Head of the Class: Fleeing the War Zone

Vol. 39 No. 5

KARMA BAILEY’s ancestors were freed American slaves who left South Carolina with hopes of a better life in the new African nation of Liberia. Generations of her family prospered there. But less than a hundred years after her ancestors fled the oppressiveness of the American South, Bailey and her family were forced to flee a Liberia torn apart by civil war.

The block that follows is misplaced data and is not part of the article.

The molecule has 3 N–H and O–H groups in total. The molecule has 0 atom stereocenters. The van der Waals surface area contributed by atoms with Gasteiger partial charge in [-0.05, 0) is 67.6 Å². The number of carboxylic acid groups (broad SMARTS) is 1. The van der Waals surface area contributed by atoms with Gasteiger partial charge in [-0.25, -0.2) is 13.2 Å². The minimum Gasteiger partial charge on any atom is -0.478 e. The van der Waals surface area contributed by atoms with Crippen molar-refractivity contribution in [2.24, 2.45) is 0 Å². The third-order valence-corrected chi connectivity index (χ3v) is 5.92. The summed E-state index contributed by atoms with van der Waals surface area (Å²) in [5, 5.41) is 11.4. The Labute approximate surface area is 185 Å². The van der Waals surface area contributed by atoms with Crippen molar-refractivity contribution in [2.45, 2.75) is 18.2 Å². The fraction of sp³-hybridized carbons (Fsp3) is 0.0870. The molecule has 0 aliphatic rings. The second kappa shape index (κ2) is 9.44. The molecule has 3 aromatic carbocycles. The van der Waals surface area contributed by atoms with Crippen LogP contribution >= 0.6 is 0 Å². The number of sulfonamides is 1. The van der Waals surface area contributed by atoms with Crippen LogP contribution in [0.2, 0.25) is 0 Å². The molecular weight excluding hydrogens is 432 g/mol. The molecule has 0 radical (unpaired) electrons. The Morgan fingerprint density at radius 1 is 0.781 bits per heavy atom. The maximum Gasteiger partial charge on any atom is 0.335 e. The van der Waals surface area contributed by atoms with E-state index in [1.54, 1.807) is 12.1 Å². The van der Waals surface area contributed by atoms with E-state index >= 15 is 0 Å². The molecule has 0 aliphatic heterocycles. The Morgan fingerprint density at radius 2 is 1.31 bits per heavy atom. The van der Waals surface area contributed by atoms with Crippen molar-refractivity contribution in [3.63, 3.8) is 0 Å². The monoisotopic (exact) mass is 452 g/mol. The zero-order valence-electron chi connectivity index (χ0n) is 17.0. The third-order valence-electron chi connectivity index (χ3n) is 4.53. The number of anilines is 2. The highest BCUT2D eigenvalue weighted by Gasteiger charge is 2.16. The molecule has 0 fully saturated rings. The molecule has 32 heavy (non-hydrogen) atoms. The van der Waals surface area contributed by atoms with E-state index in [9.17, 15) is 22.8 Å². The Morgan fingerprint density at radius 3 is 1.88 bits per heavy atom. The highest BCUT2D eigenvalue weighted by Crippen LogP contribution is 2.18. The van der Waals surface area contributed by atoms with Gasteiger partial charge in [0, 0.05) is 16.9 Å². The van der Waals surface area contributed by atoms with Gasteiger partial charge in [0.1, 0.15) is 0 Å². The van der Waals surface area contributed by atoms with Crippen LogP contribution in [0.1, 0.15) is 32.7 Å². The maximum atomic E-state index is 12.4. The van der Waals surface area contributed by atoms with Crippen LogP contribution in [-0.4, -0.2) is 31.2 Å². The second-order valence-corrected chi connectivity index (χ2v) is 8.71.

For months after the fighting began, Bailey and about 40 members of her extended family took refuge in her grandmother’s home near the U.S. Embassy. “That was the safest place in the country during the war,” says Bailey, now a third-year student at the University of South Carolina School of Law.

“Although there were 40-plus people living in my grandmother’s three-bedroom home, we were able to survive mainly unscathed by the atrocities outside the neighborhood,” she says.

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